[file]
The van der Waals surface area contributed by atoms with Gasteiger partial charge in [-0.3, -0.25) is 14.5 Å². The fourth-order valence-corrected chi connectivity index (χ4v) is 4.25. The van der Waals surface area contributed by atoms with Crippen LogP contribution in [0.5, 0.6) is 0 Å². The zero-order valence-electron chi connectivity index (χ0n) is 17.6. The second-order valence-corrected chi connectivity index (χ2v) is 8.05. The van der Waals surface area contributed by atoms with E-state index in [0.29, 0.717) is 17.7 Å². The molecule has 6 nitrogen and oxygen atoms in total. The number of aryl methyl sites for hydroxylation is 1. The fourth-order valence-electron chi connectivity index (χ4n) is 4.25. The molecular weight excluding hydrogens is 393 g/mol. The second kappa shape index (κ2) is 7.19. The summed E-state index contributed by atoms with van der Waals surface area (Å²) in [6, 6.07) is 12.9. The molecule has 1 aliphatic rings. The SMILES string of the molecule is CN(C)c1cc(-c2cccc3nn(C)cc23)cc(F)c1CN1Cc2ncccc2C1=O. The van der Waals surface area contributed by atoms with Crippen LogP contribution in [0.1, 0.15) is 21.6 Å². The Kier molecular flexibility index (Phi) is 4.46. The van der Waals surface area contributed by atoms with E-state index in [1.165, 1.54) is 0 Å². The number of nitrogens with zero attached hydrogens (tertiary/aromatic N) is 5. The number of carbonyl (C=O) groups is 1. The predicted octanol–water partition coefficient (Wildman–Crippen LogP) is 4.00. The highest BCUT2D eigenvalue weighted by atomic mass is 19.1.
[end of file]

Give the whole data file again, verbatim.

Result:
The van der Waals surface area contributed by atoms with Gasteiger partial charge in [-0.3, -0.25) is 14.5 Å². The fourth-order valence-corrected chi connectivity index (χ4v) is 4.25. The van der Waals surface area contributed by atoms with Crippen LogP contribution in [0.5, 0.6) is 0 Å². The zero-order valence-electron chi connectivity index (χ0n) is 17.6. The second-order valence-corrected chi connectivity index (χ2v) is 8.05. The van der Waals surface area contributed by atoms with E-state index in [0.29, 0.717) is 17.7 Å². The molecule has 6 nitrogen and oxygen atoms in total. The number of aryl methyl sites for hydroxylation is 1. The fourth-order valence-electron chi connectivity index (χ4n) is 4.25. The molecular weight excluding hydrogens is 393 g/mol. The second kappa shape index (κ2) is 7.19. The summed E-state index contributed by atoms with van der Waals surface area (Å²) in [6, 6.07) is 12.9. The molecule has 1 aliphatic rings. The SMILES string of the molecule is CN(C)c1cc(-c2cccc3nn(C)cc23)cc(F)c1CN1Cc2ncccc2C1=O. The van der Waals surface area contributed by atoms with Crippen LogP contribution in [0.1, 0.15) is 21.6 Å². The Kier molecular flexibility index (Phi) is 4.46. The van der Waals surface area contributed by atoms with E-state index in [1.165, 1.54) is 0 Å². The number of nitrogens with zero attached hydrogens (tertiary/aromatic N) is 5. The number of carbonyl (C=O) groups is 1. The predicted octanol–water partition coefficient (Wildman–Crippen LogP) is 4.00. The highest BCUT2D eigenvalue weighted by atomic mass is 19.1.